Running is the key to exploring a new city according to Biko Jackson who explores Stockholm while thinking about whisky among many, many other things.
I’m in Stockholm; my hotel window overlooks a stone bridge. By a long channel with boats and yachts and cruise ships couples walk hand in hand. It’s lovely here in the summer: everybody is smiling and wearing bright clothes and eating on sidewalk cafes in the cobblestoned alleyways.
People think that since this is a whisky column and I constantly bang on about whisky, that all I do is drink whisky. Actually I don’t. I can go a whole week without a drink, especially when I travel. I haven’t had a whisky in close to ten days now and I don’t miss it. The other day I was signing my dinner check at the bar and when I looked up my eyes locked with a 15 year old Dalwhinnie. I didn’t feel anything, I didn’t feel any connection. I didn’t feel like we had met somewhere before and we had had a good time and said we should do it again. I felt nothing. She was a stranger to me. I looked away, handed the waiter his pen and strutted out of the room. That’s the kind of man I am. I can walk away from anything, literally anything, at the drop of a pen. I walked away from that fine whisky, in that luscious bottle, in that low light. That’s who I have become. I’m like Robert DeNiro in Heist. We kick ass, we collect t-shirts and we eat burgers. OK, enough of that before I ask for a drink.
I love running. Everytime I travel to a new city I will get into my running gear, lace up and run. The beauty of running in a city you don’t know is that you will get lost. When you get lost you run longer and see more things. I have been running almost daily since I came to Sweden. I wake up at dawn and run, but their dawn doesn’t look like dawn during the summer because the sun rises at 3am, which means their dawn technically starts at 3am. I step out of the hotel at my dawn which is 5:45am and I either go left or right and I keep going and going until I either run into water or I run into a big Swedish guy called Alexej, then I turn around.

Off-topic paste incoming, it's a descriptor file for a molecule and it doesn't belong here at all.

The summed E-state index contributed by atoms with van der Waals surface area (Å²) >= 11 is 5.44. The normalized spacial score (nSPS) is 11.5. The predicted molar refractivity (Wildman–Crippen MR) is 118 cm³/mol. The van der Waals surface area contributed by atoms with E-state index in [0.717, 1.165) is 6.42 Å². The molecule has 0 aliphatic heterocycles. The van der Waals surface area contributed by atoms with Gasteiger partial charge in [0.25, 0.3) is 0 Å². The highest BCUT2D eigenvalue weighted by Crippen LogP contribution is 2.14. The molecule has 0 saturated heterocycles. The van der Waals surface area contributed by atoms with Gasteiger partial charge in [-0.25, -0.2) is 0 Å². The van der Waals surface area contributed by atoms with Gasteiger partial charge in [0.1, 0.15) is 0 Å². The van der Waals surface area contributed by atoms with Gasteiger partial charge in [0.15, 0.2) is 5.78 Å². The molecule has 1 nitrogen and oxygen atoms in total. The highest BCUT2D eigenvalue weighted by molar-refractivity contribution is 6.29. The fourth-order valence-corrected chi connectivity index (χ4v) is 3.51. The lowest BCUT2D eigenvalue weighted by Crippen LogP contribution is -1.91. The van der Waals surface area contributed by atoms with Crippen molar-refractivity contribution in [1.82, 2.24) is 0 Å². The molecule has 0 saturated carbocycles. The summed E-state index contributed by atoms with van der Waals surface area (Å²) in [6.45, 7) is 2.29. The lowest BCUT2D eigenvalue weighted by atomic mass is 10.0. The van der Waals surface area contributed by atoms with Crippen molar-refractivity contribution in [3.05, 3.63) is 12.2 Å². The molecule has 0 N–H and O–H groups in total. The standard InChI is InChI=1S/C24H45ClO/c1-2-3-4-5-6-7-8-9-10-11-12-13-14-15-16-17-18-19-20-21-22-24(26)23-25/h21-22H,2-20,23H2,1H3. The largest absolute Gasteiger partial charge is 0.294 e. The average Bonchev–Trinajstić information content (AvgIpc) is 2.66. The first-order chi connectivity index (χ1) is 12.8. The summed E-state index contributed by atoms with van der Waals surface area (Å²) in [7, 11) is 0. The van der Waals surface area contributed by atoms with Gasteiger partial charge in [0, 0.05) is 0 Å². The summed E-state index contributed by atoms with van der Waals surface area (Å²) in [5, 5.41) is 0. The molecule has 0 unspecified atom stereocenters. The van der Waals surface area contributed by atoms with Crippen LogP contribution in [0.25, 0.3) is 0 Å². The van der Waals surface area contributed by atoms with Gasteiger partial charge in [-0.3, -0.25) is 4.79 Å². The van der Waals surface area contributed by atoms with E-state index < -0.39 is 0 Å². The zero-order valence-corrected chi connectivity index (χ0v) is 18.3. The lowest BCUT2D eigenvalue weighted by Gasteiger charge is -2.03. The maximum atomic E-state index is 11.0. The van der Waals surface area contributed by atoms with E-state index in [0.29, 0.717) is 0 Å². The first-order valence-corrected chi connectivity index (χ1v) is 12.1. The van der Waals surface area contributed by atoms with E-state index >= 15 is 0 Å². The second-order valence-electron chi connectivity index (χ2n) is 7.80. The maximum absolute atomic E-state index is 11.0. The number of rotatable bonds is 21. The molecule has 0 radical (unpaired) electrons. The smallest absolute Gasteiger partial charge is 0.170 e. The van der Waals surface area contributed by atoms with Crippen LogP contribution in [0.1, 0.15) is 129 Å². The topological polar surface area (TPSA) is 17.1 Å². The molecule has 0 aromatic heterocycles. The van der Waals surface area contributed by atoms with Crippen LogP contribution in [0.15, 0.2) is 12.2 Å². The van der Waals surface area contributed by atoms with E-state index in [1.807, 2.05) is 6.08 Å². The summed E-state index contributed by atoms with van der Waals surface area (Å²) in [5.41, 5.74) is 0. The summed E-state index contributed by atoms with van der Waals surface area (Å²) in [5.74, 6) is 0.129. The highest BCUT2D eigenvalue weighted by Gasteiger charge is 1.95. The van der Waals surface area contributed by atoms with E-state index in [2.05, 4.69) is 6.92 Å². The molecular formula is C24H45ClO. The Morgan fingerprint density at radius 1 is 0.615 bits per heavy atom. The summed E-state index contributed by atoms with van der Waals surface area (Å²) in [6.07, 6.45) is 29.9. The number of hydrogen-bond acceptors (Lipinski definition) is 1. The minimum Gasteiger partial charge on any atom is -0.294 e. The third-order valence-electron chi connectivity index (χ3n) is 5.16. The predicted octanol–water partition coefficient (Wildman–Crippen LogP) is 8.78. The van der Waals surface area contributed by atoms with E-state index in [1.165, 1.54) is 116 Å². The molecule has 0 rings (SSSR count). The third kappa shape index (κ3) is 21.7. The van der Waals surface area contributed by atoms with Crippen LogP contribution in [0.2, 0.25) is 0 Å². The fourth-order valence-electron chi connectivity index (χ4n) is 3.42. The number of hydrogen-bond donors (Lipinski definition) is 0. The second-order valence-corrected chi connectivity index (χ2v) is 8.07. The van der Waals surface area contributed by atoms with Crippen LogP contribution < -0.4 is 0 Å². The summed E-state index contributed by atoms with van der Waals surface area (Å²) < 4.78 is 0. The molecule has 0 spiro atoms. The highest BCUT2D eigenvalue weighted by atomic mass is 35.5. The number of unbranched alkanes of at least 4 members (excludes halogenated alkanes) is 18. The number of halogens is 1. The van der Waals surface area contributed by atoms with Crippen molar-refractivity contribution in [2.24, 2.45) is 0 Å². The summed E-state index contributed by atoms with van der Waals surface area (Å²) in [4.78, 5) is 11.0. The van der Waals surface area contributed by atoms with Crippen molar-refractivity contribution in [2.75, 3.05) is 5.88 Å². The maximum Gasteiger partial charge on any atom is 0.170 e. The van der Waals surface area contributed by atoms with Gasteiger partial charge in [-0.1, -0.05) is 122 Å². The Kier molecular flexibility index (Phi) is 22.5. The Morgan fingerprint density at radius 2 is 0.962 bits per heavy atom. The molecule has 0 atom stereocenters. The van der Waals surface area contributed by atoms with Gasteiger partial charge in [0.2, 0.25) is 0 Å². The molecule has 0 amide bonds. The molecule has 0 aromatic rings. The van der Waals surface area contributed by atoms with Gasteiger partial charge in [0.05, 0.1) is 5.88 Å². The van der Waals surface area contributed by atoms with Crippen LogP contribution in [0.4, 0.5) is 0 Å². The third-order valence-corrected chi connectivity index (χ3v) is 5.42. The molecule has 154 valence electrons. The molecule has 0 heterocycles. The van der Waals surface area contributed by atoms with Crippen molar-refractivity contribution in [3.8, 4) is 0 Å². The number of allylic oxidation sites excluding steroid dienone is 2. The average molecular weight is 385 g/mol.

Running is the only time you get to be truly alone with yourself and your thoughts. Time to think and reflect and to write short lovely sentences in your head and dream and think about your kids and their future and your deadlines and people who owe you money and people you owe money and your mechanic and his dodgy ways and that girl you saw in the lift on the fifth floor eating an apple and reading a green book and the projects you want to do and the ones you have procrastinated and that toddler you saw on the back of a bike and is that the rain about to fall? Before you know it, you are running between two old buildings and right ahead is a familiar cathedral thrusting into the sky and you know you are not lost anymore. You look north and you see a big McDonald’s sign and you know your hotel isn’t far from there.
I’m writing this after a 10 km run. I feel fresh and energised and know the hormones flowing through my shoes will help me meet the deadline for this story. One hour to go. Then I can pack, catch my flight home and get back to my 15 year old whisky.